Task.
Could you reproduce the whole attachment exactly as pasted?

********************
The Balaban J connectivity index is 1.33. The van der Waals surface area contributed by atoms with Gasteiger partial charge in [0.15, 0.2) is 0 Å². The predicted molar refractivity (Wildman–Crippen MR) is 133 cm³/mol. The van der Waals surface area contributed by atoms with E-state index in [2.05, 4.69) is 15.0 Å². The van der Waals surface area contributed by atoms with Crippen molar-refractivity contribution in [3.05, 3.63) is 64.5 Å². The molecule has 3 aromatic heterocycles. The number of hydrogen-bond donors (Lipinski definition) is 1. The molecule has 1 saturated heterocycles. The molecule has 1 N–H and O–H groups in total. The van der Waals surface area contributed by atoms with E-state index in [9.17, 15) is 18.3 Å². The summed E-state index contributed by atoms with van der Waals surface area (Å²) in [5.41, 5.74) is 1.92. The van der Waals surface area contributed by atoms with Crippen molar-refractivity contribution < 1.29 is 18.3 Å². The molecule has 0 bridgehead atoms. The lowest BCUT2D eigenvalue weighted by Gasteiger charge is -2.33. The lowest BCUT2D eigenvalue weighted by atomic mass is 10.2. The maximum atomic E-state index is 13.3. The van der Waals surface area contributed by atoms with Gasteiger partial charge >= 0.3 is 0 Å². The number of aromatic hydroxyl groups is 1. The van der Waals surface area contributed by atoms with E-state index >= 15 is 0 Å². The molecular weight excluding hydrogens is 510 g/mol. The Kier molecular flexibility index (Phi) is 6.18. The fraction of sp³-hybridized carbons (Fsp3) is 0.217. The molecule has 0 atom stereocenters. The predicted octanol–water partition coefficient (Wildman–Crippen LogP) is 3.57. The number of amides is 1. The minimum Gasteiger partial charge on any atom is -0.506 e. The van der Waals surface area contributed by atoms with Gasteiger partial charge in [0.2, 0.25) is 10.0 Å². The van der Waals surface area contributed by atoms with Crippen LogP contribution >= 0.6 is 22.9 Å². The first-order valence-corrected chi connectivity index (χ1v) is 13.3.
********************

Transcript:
The Balaban J connectivity index is 1.33. The van der Waals surface area contributed by atoms with Gasteiger partial charge in [0.15, 0.2) is 0 Å². The predicted molar refractivity (Wildman–Crippen MR) is 133 cm³/mol. The van der Waals surface area contributed by atoms with E-state index in [2.05, 4.69) is 15.0 Å². The van der Waals surface area contributed by atoms with Crippen molar-refractivity contribution in [3.05, 3.63) is 64.5 Å². The molecule has 3 aromatic heterocycles. The number of hydrogen-bond donors (Lipinski definition) is 1. The molecule has 1 saturated heterocycles. The molecule has 1 N–H and O–H groups in total. The van der Waals surface area contributed by atoms with E-state index in [9.17, 15) is 18.3 Å². The summed E-state index contributed by atoms with van der Waals surface area (Å²) in [5.41, 5.74) is 1.92. The van der Waals surface area contributed by atoms with Crippen molar-refractivity contribution < 1.29 is 18.3 Å². The molecule has 0 bridgehead atoms. The lowest BCUT2D eigenvalue weighted by Gasteiger charge is -2.33. The lowest BCUT2D eigenvalue weighted by atomic mass is 10.2. The maximum atomic E-state index is 13.3. The van der Waals surface area contributed by atoms with Gasteiger partial charge >= 0.3 is 0 Å². The number of aromatic hydroxyl groups is 1. The van der Waals surface area contributed by atoms with E-state index >= 15 is 0 Å². The molecular weight excluding hydrogens is 510 g/mol. The Kier molecular flexibility index (Phi) is 6.18. The fraction of sp³-hybridized carbons (Fsp3) is 0.217. The molecule has 0 atom stereocenters. The predicted octanol–water partition coefficient (Wildman–Crippen LogP) is 3.57. The number of amides is 1. The minimum Gasteiger partial charge on any atom is -0.506 e. The van der Waals surface area contributed by atoms with Gasteiger partial charge in [0.2, 0.25) is 10.0 Å². The van der Waals surface area contributed by atoms with Crippen LogP contribution >= 0.6 is 22.9 Å². The first-order valence-corrected chi connectivity index (χ1v) is 13.3.